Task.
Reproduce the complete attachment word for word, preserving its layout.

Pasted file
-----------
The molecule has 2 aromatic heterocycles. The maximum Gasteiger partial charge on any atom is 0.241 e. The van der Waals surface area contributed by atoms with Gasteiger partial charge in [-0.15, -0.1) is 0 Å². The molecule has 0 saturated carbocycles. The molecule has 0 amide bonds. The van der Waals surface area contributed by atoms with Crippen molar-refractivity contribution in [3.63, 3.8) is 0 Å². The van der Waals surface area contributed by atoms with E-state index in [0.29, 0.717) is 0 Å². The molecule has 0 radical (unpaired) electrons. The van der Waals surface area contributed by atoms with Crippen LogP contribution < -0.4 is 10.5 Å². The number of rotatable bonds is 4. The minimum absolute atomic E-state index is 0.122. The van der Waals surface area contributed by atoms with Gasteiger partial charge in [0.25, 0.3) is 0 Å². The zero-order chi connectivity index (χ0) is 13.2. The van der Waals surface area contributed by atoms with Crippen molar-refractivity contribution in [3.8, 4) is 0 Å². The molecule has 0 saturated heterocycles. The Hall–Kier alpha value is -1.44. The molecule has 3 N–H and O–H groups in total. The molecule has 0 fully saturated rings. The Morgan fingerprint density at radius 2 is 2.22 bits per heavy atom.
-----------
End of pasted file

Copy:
The molecule has 2 aromatic heterocycles. The maximum Gasteiger partial charge on any atom is 0.241 e. The van der Waals surface area contributed by atoms with Gasteiger partial charge in [-0.15, -0.1) is 0 Å². The molecule has 0 saturated carbocycles. The molecule has 0 amide bonds. The van der Waals surface area contributed by atoms with Crippen molar-refractivity contribution in [3.63, 3.8) is 0 Å². The van der Waals surface area contributed by atoms with E-state index in [0.29, 0.717) is 0 Å². The molecule has 0 radical (unpaired) electrons. The van der Waals surface area contributed by atoms with Crippen LogP contribution < -0.4 is 10.5 Å². The number of rotatable bonds is 4. The minimum absolute atomic E-state index is 0.122. The van der Waals surface area contributed by atoms with Gasteiger partial charge in [0.25, 0.3) is 0 Å². The zero-order chi connectivity index (χ0) is 13.2. The van der Waals surface area contributed by atoms with Crippen molar-refractivity contribution in [3.8, 4) is 0 Å². The molecule has 0 saturated heterocycles. The Hall–Kier alpha value is -1.44. The molecule has 3 N–H and O–H groups in total. The molecule has 0 fully saturated rings. The Morgan fingerprint density at radius 2 is 2.22 bits per heavy atom.